Dr. Rahim-Williams, a recipient of the Disparities Research and Education Advancing Mission (DREAM) Career Transition Award (K22), is a Senior Research Fellow within the Division of Intramural Research, National Institute on Minority Health and Health Disparities. At the NIH, Dr. Rahim-Williams is working with researchers at the National Cancer Institute/Division of Cancer Epidemiology and Genetics (NCI/DCEG). She is involved in two specific projects in the DCEG.
1. EMBLEM: Research in Uganda, Kenya and Tanzania investigating factors that predispose children to Burkitt’s lymphoma, a cancer endemic in Africa. The goals of this research are to (a) understand the role of infections, immunology in lymphomagenesis and (b) enhance efforts to prevent the condition. Link to the EMBLEM study http://shedfoundation.org/yahoo_site_admin/assets/docs/EMBLEM_Newsletter12202010.24173605.pdf
2. Immunodeficiency-related Burkitt’s Lymphoma among Women with HIV/AIDS: Dr. Rahim-Williams’ research project examines patterns of immunodeficiency-related Burkitt lymphoma incidence and mortality. The research will assess differential patterns by age, gender, and ethnicity. The study is a descriptive, epidemiological analysis of population-based data. Her research uses data from registries such as the Surveillance Epidemiology and End Results (SEER) Program of the National Cancer Institute, and the HIV/AIDS Cancer Match Study. The goal of her research is identify ethnic group differences among women and to estimate the impact of AIDS on Burkitt’s lymphoma-related mortality.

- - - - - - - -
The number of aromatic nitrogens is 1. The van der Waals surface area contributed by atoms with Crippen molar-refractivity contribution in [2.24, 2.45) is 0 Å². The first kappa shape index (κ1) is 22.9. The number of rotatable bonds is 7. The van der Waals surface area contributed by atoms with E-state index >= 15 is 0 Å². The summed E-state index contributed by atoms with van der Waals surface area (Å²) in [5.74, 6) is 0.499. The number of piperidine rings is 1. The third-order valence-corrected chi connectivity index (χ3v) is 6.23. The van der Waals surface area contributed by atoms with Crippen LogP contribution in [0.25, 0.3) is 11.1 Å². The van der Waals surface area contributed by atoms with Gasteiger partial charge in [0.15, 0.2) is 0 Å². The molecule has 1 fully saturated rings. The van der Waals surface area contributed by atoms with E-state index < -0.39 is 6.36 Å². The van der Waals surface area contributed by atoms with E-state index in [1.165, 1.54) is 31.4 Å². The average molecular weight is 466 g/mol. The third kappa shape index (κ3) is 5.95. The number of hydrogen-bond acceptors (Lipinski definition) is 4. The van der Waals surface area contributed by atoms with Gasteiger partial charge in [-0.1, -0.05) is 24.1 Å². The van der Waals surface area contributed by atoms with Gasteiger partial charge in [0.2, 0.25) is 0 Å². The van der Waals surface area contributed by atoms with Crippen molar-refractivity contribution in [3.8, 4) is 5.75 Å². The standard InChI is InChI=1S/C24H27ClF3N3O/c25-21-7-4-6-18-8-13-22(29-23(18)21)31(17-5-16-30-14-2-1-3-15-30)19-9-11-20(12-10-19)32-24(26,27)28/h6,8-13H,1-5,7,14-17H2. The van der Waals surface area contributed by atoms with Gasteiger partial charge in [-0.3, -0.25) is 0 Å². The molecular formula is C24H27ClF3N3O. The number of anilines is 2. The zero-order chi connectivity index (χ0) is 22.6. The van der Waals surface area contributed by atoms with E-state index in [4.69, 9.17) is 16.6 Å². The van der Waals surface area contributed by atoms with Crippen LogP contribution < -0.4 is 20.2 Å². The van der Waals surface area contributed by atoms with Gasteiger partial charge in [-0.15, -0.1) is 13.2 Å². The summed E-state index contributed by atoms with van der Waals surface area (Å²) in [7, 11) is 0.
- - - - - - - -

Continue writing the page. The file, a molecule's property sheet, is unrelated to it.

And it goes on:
Additionally, Dr. Rahim-Williams collaborates with NIH intramural researchers at the National Institute on Arthritis, Musculoskeletal and Skin Diseases (NIAMS), and the National Institute on Aging (NIA).
Dr. Rahim-Williams is a BioMedical Applied Anthropologist and Public Health Behavioral and Social Scientist. She conducts research examining ethnic group differences in minority women’s health and management of chronic disease conditions such as HIV/AIDS, Type 2 diabetes, osteoarthritis and cancer. Moreover, she investigates biopsychosocial factors contributing to differential health outcomes in the experience and management of chronic pain.
Rahim-Williams, Bridgett. Beliefs, Behaviors and Modifications of Type 2 Diabetes Self-Management among African American Women (Journal of the National Medical Association, 2011;103:203-215).